DRINK DRIVING – DON’T BECOME ANOTHER STATISTIC!!
Tempting? Yes. Dangerous? Double yes. And it’s not just dangerous for any unsuspecting pedestrians crossing the road, but for you and your future too if you get caught.
On average 940 people are killed in drink driving related accidents in Great Britain each year. On average 3,681 people are seriously injured in drink driving related accidents in Great Britain each year.
Approximately 85,000 people are convicted of drink driving related offences each and every year in England and Wales alone.
The majority of those convicted are male (approximately 85%).
A former Manchester City youth player, Courtney Meppen-Walter 24, who killed a brother and sister while speeding has been banned from the wheel for 22 months after he was caught drink-driving.
How not to drink and drive
If you’ve travelled by car, leave your keys with someone else, use public transport, or take a taxi. Keep tabs on yourself, one pint can give you false confidence that you can manage another one and still be fit to drive. Rather than risk it, simply don’t drink at all if you’ll be in the driver’s seat afterwards.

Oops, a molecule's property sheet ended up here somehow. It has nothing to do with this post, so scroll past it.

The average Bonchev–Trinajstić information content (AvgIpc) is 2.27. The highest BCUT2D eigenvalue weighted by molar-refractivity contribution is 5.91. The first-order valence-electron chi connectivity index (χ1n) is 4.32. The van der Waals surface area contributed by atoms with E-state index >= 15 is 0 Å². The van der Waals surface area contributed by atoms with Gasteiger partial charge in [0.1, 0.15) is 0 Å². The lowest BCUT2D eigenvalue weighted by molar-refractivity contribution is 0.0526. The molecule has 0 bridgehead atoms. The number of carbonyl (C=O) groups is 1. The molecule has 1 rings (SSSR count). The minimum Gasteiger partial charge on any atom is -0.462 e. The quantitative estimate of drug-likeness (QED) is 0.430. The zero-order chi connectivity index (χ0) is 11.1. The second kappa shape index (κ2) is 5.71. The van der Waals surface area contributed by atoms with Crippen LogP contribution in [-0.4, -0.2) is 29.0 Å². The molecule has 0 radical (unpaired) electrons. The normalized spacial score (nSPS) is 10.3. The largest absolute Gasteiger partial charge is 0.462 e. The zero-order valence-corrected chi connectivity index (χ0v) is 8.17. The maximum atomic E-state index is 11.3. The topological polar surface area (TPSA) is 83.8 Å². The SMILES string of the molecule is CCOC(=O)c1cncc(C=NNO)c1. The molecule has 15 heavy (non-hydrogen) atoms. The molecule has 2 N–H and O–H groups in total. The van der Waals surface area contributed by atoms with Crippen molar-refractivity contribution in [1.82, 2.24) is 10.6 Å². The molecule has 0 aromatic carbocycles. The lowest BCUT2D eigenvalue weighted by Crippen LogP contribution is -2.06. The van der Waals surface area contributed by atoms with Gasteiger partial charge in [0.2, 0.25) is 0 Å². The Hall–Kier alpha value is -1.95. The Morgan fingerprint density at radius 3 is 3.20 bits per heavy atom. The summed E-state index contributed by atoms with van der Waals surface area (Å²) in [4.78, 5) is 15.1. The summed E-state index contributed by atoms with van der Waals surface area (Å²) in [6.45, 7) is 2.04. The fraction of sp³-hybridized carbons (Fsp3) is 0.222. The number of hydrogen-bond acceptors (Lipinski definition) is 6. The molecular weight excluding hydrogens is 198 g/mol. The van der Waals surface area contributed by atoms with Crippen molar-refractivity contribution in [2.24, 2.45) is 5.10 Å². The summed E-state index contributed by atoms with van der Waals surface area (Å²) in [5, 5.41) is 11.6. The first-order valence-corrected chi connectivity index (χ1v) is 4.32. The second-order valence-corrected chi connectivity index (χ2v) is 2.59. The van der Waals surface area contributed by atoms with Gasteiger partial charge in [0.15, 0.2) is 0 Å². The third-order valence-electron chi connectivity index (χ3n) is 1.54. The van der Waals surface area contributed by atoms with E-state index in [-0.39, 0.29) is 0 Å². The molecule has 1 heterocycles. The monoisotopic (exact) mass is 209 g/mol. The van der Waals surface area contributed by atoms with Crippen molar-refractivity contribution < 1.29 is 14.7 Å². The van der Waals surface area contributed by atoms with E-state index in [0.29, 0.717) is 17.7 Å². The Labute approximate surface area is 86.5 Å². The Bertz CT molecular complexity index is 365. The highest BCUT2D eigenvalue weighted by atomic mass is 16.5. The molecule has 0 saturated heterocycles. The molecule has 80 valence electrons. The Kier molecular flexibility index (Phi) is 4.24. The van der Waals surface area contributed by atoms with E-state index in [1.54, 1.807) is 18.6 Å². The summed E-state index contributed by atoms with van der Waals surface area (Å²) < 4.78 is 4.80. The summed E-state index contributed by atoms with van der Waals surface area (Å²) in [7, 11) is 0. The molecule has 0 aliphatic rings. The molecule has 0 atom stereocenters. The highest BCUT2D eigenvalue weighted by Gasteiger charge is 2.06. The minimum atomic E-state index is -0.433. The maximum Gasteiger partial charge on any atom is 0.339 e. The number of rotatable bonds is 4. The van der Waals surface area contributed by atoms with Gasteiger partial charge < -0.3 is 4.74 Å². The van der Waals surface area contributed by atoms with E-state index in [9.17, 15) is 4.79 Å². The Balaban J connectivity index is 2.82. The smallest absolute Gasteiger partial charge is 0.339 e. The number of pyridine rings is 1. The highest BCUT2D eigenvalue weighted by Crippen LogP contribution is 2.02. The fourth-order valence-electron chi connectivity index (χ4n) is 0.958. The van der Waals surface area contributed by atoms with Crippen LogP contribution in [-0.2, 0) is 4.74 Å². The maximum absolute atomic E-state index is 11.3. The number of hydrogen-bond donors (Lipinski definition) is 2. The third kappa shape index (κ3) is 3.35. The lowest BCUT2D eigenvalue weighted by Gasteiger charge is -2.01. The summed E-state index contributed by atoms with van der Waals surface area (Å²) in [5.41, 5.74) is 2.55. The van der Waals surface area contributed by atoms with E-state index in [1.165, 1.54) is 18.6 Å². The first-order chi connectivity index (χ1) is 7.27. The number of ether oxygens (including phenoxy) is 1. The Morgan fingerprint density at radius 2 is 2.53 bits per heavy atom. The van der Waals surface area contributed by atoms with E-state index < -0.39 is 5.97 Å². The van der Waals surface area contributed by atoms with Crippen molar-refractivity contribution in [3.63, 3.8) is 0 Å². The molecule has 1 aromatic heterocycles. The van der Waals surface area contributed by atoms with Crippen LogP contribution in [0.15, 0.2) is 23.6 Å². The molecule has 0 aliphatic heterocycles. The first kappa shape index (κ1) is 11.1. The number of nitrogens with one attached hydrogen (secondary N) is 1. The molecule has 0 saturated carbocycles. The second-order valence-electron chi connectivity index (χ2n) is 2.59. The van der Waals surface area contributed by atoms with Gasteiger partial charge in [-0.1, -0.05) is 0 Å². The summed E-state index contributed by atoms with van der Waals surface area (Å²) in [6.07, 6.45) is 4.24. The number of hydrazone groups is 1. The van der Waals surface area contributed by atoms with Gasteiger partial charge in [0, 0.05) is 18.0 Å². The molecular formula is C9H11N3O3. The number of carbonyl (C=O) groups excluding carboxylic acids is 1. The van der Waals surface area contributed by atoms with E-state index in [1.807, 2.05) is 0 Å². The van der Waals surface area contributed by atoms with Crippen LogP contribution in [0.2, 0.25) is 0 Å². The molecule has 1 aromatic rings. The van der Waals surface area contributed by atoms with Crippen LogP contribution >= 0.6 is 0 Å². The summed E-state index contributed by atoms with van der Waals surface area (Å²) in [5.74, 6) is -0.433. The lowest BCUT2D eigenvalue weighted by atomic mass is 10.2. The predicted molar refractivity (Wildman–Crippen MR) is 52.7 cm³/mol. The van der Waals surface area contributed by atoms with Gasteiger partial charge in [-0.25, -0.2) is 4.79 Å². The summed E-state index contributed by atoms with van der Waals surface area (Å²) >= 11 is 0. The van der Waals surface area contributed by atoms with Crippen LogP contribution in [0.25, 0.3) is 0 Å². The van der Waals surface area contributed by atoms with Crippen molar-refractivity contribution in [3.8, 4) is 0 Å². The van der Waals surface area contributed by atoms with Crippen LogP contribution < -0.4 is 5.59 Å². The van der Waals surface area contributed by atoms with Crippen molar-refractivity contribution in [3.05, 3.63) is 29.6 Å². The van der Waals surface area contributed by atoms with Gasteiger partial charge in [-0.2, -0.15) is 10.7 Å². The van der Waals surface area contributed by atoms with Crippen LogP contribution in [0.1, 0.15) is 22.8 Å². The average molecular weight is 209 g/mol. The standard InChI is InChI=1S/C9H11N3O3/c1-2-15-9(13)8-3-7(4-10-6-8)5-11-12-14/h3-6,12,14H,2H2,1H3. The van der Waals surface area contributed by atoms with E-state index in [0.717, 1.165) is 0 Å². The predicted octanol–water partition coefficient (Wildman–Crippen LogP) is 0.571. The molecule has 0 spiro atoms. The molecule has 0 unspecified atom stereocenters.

WHAT ARE THE CONSEQUENCES OF DRINK DRIVING?
Driving whilst over the limit could get you:
- 6 months in prison
- Up to a £5,000 fine
- A driving ban of at least a year (three years if convicted twice in 10 years)
Causing death by careless driving whilst drinking could get you:
- 14 years in prison
- An unlimited fine
- A driving ban of at least two years
- And you’ll have to take an extended driving test in order to get your license back.
Other legal downers if you’re caught include:
- Your car insurance will increase
- You’ll have a criminal record that could affect future employment
- Having a criminal record can affect travel to certain countries such as the US.
DRINK DRIVE REHABILITATION COURSES
If you are convicted of an offence involving drinking and driving, the magistrate may offer you the opportunity of attending a rehabilitation course. If you complete the course, it will reduce your disqualification period by up to a quarter –for example, a 1 year period of disqualification would be reduced to 9 months. The court will decide the length of reduction for longer periods of disqualification.
You can find the offline version of this issue of Spotlight here